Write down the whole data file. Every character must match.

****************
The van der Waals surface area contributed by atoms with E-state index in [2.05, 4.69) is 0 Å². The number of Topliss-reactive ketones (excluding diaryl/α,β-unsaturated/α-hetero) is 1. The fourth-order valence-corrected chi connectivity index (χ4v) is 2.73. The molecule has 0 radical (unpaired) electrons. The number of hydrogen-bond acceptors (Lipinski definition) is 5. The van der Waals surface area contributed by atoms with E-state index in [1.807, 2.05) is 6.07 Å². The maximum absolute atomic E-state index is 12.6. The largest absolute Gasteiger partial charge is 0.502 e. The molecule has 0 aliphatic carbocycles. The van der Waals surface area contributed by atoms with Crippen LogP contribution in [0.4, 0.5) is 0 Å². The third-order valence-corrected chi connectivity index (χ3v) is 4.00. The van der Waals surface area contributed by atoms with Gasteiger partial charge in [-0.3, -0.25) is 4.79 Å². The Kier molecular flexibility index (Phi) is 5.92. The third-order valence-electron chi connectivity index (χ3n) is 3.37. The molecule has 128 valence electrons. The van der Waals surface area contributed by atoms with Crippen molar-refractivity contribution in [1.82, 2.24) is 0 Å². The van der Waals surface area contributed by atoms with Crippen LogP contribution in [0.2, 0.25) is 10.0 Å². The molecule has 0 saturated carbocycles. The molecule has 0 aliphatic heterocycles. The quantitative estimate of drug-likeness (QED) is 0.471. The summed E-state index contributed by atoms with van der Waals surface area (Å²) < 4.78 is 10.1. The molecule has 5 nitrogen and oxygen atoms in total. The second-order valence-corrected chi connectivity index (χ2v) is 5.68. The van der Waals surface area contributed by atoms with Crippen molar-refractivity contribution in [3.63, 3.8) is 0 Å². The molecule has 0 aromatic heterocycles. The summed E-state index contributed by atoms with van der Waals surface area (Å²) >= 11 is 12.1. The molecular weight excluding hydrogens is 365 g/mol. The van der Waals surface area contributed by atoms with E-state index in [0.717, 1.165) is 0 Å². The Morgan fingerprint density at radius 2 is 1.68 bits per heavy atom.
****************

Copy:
The van der Waals surface area contributed by atoms with E-state index in [2.05, 4.69) is 0 Å². The number of Topliss-reactive ketones (excluding diaryl/α,β-unsaturated/α-hetero) is 1. The fourth-order valence-corrected chi connectivity index (χ4v) is 2.73. The molecule has 0 radical (unpaired) electrons. The number of hydrogen-bond acceptors (Lipinski definition) is 5. The van der Waals surface area contributed by atoms with E-state index in [1.807, 2.05) is 6.07 Å². The maximum absolute atomic E-state index is 12.6. The largest absolute Gasteiger partial charge is 0.502 e. The molecule has 0 aliphatic carbocycles. The van der Waals surface area contributed by atoms with Crippen LogP contribution in [0.4, 0.5) is 0 Å². The third-order valence-corrected chi connectivity index (χ3v) is 4.00. The van der Waals surface area contributed by atoms with Gasteiger partial charge in [-0.3, -0.25) is 4.79 Å². The Kier molecular flexibility index (Phi) is 5.92. The third-order valence-electron chi connectivity index (χ3n) is 3.37. The molecule has 128 valence electrons. The van der Waals surface area contributed by atoms with Crippen molar-refractivity contribution in [1.82, 2.24) is 0 Å². The van der Waals surface area contributed by atoms with Crippen LogP contribution in [0.2, 0.25) is 10.0 Å². The molecule has 0 saturated carbocycles. The molecule has 0 aliphatic heterocycles. The quantitative estimate of drug-likeness (QED) is 0.471. The summed E-state index contributed by atoms with van der Waals surface area (Å²) < 4.78 is 10.1. The molecule has 5 nitrogen and oxygen atoms in total. The second-order valence-corrected chi connectivity index (χ2v) is 5.68. The van der Waals surface area contributed by atoms with Crippen molar-refractivity contribution in [3.63, 3.8) is 0 Å². The molecule has 0 aromatic heterocycles. The summed E-state index contributed by atoms with van der Waals surface area (Å²) >= 11 is 12.1. The molecular weight excluding hydrogens is 365 g/mol. The van der Waals surface area contributed by atoms with E-state index in [0.717, 1.165) is 0 Å². The Morgan fingerprint density at radius 2 is 1.68 bits per heavy atom.